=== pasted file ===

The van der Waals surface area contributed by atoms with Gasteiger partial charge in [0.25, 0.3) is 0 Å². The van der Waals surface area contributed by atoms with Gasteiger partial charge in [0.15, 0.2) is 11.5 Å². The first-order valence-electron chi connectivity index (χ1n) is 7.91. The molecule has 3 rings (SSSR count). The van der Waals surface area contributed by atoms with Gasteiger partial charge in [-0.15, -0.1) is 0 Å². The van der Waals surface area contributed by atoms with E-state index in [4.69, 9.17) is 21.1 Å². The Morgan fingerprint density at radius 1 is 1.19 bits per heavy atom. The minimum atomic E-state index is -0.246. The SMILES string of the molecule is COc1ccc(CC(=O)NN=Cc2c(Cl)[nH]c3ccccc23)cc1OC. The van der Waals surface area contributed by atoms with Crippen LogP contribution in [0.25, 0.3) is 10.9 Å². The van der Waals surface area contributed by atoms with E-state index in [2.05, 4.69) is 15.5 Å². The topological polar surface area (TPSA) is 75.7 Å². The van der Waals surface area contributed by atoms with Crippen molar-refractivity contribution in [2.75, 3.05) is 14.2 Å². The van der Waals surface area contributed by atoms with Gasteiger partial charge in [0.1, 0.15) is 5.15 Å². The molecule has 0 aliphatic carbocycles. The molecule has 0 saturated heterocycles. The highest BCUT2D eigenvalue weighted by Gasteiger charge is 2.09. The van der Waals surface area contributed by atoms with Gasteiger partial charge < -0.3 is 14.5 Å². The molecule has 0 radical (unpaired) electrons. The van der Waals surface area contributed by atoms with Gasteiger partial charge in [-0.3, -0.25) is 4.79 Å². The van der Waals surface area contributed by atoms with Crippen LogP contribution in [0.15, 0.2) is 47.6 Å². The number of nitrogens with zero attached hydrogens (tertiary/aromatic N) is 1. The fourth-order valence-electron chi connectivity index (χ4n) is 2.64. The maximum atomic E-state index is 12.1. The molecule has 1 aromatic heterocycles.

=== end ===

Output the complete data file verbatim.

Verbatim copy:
The van der Waals surface area contributed by atoms with Gasteiger partial charge in [0.25, 0.3) is 0 Å². The van der Waals surface area contributed by atoms with Gasteiger partial charge in [0.15, 0.2) is 11.5 Å². The first-order valence-electron chi connectivity index (χ1n) is 7.91. The molecule has 3 rings (SSSR count). The van der Waals surface area contributed by atoms with Gasteiger partial charge in [-0.15, -0.1) is 0 Å². The van der Waals surface area contributed by atoms with E-state index in [4.69, 9.17) is 21.1 Å². The Morgan fingerprint density at radius 1 is 1.19 bits per heavy atom. The minimum atomic E-state index is -0.246. The SMILES string of the molecule is COc1ccc(CC(=O)NN=Cc2c(Cl)[nH]c3ccccc23)cc1OC. The van der Waals surface area contributed by atoms with Crippen LogP contribution in [0.25, 0.3) is 10.9 Å². The van der Waals surface area contributed by atoms with E-state index in [2.05, 4.69) is 15.5 Å². The topological polar surface area (TPSA) is 75.7 Å². The van der Waals surface area contributed by atoms with Crippen molar-refractivity contribution in [2.75, 3.05) is 14.2 Å². The van der Waals surface area contributed by atoms with Gasteiger partial charge in [0.1, 0.15) is 5.15 Å². The molecule has 0 aliphatic carbocycles. The molecule has 0 saturated heterocycles. The highest BCUT2D eigenvalue weighted by Gasteiger charge is 2.09. The van der Waals surface area contributed by atoms with Gasteiger partial charge < -0.3 is 14.5 Å². The molecule has 0 radical (unpaired) electrons. The van der Waals surface area contributed by atoms with Gasteiger partial charge in [-0.3, -0.25) is 4.79 Å². The van der Waals surface area contributed by atoms with Crippen LogP contribution in [0.15, 0.2) is 47.6 Å². The number of nitrogens with zero attached hydrogens (tertiary/aromatic N) is 1. The fourth-order valence-electron chi connectivity index (χ4n) is 2.64. The maximum atomic E-state index is 12.1. The molecule has 1 aromatic heterocycles.